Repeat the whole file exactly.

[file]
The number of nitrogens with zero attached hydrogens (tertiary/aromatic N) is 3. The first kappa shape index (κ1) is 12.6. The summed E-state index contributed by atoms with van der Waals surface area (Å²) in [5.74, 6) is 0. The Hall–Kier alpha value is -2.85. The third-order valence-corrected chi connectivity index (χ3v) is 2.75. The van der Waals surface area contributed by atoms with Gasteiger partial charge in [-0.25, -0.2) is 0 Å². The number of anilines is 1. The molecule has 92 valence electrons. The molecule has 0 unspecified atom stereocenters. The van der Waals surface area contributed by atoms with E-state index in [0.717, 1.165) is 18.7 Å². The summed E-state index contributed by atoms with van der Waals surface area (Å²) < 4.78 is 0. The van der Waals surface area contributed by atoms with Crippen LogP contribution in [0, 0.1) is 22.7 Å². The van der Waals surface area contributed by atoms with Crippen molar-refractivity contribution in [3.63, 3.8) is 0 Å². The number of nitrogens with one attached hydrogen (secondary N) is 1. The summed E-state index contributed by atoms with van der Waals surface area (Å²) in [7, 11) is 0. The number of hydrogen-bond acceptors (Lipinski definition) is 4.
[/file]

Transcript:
The number of nitrogens with zero attached hydrogens (tertiary/aromatic N) is 3. The first kappa shape index (κ1) is 12.6. The summed E-state index contributed by atoms with van der Waals surface area (Å²) in [5.74, 6) is 0. The Hall–Kier alpha value is -2.85. The third-order valence-corrected chi connectivity index (χ3v) is 2.75. The van der Waals surface area contributed by atoms with Gasteiger partial charge in [-0.25, -0.2) is 0 Å². The number of anilines is 1. The molecule has 92 valence electrons. The molecule has 0 unspecified atom stereocenters. The van der Waals surface area contributed by atoms with E-state index in [0.717, 1.165) is 18.7 Å². The summed E-state index contributed by atoms with van der Waals surface area (Å²) < 4.78 is 0. The van der Waals surface area contributed by atoms with Crippen LogP contribution in [0, 0.1) is 22.7 Å². The van der Waals surface area contributed by atoms with Crippen molar-refractivity contribution in [3.63, 3.8) is 0 Å². The number of nitrogens with one attached hydrogen (secondary N) is 1. The summed E-state index contributed by atoms with van der Waals surface area (Å²) in [7, 11) is 0. The number of hydrogen-bond acceptors (Lipinski definition) is 4.